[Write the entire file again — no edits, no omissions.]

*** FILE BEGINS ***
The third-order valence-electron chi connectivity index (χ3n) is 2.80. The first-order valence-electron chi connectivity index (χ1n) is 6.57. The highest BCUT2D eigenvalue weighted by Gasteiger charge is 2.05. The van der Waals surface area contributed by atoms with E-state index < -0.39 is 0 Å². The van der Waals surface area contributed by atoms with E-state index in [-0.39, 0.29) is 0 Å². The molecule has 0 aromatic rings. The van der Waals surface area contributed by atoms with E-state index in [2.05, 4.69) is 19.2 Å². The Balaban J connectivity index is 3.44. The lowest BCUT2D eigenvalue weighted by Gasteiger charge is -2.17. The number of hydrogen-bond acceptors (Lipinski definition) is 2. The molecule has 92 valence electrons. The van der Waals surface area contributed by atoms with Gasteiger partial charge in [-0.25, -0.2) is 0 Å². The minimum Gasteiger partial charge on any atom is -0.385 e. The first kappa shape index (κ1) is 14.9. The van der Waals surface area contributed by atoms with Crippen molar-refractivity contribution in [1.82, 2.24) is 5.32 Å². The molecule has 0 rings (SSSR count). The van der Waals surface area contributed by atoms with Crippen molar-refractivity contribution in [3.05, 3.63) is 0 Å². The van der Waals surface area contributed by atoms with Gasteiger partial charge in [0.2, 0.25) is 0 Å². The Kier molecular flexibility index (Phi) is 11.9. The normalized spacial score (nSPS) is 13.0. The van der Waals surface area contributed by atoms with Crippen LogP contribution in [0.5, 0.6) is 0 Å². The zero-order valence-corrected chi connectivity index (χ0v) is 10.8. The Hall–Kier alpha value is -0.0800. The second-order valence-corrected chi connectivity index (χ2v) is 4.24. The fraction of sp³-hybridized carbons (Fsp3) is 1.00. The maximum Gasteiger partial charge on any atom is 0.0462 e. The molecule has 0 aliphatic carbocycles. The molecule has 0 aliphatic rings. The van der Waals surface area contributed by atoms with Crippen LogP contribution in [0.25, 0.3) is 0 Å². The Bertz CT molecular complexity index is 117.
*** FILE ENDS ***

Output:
The third-order valence-electron chi connectivity index (χ3n) is 2.80. The first-order valence-electron chi connectivity index (χ1n) is 6.57. The highest BCUT2D eigenvalue weighted by Gasteiger charge is 2.05. The van der Waals surface area contributed by atoms with E-state index < -0.39 is 0 Å². The van der Waals surface area contributed by atoms with E-state index in [-0.39, 0.29) is 0 Å². The molecule has 0 aromatic rings. The van der Waals surface area contributed by atoms with E-state index in [2.05, 4.69) is 19.2 Å². The Balaban J connectivity index is 3.44. The lowest BCUT2D eigenvalue weighted by Gasteiger charge is -2.17. The number of hydrogen-bond acceptors (Lipinski definition) is 2. The molecule has 92 valence electrons. The van der Waals surface area contributed by atoms with Gasteiger partial charge in [-0.25, -0.2) is 0 Å². The minimum Gasteiger partial charge on any atom is -0.385 e. The first kappa shape index (κ1) is 14.9. The van der Waals surface area contributed by atoms with Crippen molar-refractivity contribution in [1.82, 2.24) is 5.32 Å². The molecule has 0 rings (SSSR count). The van der Waals surface area contributed by atoms with Crippen molar-refractivity contribution in [3.05, 3.63) is 0 Å². The van der Waals surface area contributed by atoms with Gasteiger partial charge in [0.2, 0.25) is 0 Å². The Kier molecular flexibility index (Phi) is 11.9. The normalized spacial score (nSPS) is 13.0. The van der Waals surface area contributed by atoms with Crippen LogP contribution in [0.5, 0.6) is 0 Å². The zero-order valence-corrected chi connectivity index (χ0v) is 10.8. The Hall–Kier alpha value is -0.0800. The second-order valence-corrected chi connectivity index (χ2v) is 4.24. The fraction of sp³-hybridized carbons (Fsp3) is 1.00. The maximum Gasteiger partial charge on any atom is 0.0462 e. The molecule has 0 aliphatic carbocycles. The molecule has 0 aliphatic rings. The van der Waals surface area contributed by atoms with Crippen LogP contribution in [0.25, 0.3) is 0 Å². The Bertz CT molecular complexity index is 117.